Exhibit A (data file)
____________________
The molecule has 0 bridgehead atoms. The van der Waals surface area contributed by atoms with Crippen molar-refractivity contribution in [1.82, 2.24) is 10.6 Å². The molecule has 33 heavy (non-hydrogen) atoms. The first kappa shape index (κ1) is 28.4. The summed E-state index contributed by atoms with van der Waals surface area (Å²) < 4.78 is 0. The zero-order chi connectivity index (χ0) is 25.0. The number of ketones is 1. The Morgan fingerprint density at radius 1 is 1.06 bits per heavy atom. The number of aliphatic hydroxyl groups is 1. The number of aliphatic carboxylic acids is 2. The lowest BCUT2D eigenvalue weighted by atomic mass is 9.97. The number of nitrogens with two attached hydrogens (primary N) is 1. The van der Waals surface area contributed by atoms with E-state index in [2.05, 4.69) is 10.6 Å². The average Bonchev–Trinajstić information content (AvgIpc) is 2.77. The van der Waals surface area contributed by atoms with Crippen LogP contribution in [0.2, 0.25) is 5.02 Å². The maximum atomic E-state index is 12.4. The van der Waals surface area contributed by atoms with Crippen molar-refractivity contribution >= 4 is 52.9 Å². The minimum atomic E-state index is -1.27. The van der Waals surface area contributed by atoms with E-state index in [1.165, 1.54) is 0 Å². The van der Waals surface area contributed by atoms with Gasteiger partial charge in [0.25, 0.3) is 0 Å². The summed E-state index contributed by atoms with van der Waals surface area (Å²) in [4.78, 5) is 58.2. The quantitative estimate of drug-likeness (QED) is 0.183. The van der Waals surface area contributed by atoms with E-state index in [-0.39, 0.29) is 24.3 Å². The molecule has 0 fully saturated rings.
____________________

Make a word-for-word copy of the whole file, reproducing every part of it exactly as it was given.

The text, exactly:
The molecule has 0 bridgehead atoms. The van der Waals surface area contributed by atoms with Crippen molar-refractivity contribution in [1.82, 2.24) is 10.6 Å². The molecule has 33 heavy (non-hydrogen) atoms. The first kappa shape index (κ1) is 28.4. The summed E-state index contributed by atoms with van der Waals surface area (Å²) < 4.78 is 0. The zero-order chi connectivity index (χ0) is 25.0. The number of ketones is 1. The Morgan fingerprint density at radius 1 is 1.06 bits per heavy atom. The number of aliphatic hydroxyl groups is 1. The number of aliphatic carboxylic acids is 2. The lowest BCUT2D eigenvalue weighted by atomic mass is 9.97. The number of nitrogens with two attached hydrogens (primary N) is 1. The van der Waals surface area contributed by atoms with E-state index in [2.05, 4.69) is 10.6 Å². The average Bonchev–Trinajstić information content (AvgIpc) is 2.77. The van der Waals surface area contributed by atoms with Crippen LogP contribution in [0.2, 0.25) is 5.02 Å². The maximum atomic E-state index is 12.4. The van der Waals surface area contributed by atoms with Crippen molar-refractivity contribution >= 4 is 52.9 Å². The minimum atomic E-state index is -1.27. The van der Waals surface area contributed by atoms with E-state index in [1.165, 1.54) is 0 Å². The van der Waals surface area contributed by atoms with Gasteiger partial charge in [0.25, 0.3) is 0 Å². The summed E-state index contributed by atoms with van der Waals surface area (Å²) in [4.78, 5) is 58.2. The quantitative estimate of drug-likeness (QED) is 0.183. The van der Waals surface area contributed by atoms with E-state index in [-0.39, 0.29) is 24.3 Å². The molecule has 0 fully saturated rings.